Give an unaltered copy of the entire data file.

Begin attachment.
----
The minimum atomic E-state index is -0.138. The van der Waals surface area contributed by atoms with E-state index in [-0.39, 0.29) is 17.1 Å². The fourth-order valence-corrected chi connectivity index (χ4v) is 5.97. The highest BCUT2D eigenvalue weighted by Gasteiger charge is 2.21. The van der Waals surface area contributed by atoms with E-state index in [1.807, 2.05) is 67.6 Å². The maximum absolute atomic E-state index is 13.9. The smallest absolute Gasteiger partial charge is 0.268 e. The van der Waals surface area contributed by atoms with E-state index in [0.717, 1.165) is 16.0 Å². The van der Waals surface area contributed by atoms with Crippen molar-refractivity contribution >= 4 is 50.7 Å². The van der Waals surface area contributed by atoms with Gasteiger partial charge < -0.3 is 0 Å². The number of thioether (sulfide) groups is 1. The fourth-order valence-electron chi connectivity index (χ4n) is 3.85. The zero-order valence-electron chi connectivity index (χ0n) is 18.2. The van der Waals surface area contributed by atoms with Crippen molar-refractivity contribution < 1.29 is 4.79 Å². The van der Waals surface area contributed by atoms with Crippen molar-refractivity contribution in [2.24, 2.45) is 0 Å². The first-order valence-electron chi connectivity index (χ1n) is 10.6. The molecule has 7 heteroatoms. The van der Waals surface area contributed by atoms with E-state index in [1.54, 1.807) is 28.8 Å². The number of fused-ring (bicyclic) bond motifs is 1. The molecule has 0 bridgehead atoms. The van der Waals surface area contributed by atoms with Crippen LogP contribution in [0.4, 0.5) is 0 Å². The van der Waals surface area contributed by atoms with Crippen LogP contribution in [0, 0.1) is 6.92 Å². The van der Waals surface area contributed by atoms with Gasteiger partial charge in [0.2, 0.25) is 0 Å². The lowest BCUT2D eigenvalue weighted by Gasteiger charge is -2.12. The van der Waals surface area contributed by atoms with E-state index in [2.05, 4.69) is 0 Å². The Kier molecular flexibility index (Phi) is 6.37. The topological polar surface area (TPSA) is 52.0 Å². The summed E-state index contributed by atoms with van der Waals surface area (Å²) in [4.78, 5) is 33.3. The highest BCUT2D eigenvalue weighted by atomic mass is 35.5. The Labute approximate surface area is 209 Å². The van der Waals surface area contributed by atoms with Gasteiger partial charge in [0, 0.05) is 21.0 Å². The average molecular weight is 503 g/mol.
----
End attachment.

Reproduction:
The minimum atomic E-state index is -0.138. The van der Waals surface area contributed by atoms with E-state index in [-0.39, 0.29) is 17.1 Å². The fourth-order valence-corrected chi connectivity index (χ4v) is 5.97. The highest BCUT2D eigenvalue weighted by Gasteiger charge is 2.21. The van der Waals surface area contributed by atoms with E-state index in [1.807, 2.05) is 67.6 Å². The maximum absolute atomic E-state index is 13.9. The smallest absolute Gasteiger partial charge is 0.268 e. The van der Waals surface area contributed by atoms with E-state index in [0.717, 1.165) is 16.0 Å². The van der Waals surface area contributed by atoms with Crippen molar-refractivity contribution >= 4 is 50.7 Å². The van der Waals surface area contributed by atoms with Gasteiger partial charge < -0.3 is 0 Å². The number of thioether (sulfide) groups is 1. The fourth-order valence-electron chi connectivity index (χ4n) is 3.85. The zero-order valence-electron chi connectivity index (χ0n) is 18.2. The van der Waals surface area contributed by atoms with Crippen molar-refractivity contribution < 1.29 is 4.79 Å². The van der Waals surface area contributed by atoms with Crippen molar-refractivity contribution in [2.24, 2.45) is 0 Å². The first-order valence-electron chi connectivity index (χ1n) is 10.6. The molecule has 7 heteroatoms. The van der Waals surface area contributed by atoms with E-state index in [1.54, 1.807) is 28.8 Å². The number of fused-ring (bicyclic) bond motifs is 1. The molecule has 0 bridgehead atoms. The van der Waals surface area contributed by atoms with Crippen LogP contribution in [0.4, 0.5) is 0 Å². The van der Waals surface area contributed by atoms with Crippen LogP contribution in [0, 0.1) is 6.92 Å². The van der Waals surface area contributed by atoms with Gasteiger partial charge in [0.2, 0.25) is 0 Å². The lowest BCUT2D eigenvalue weighted by Gasteiger charge is -2.12. The van der Waals surface area contributed by atoms with E-state index in [2.05, 4.69) is 0 Å². The Kier molecular flexibility index (Phi) is 6.37. The topological polar surface area (TPSA) is 52.0 Å². The summed E-state index contributed by atoms with van der Waals surface area (Å²) in [4.78, 5) is 33.3. The highest BCUT2D eigenvalue weighted by atomic mass is 35.5. The Labute approximate surface area is 209 Å². The van der Waals surface area contributed by atoms with Gasteiger partial charge in [0, 0.05) is 21.0 Å². The average molecular weight is 503 g/mol.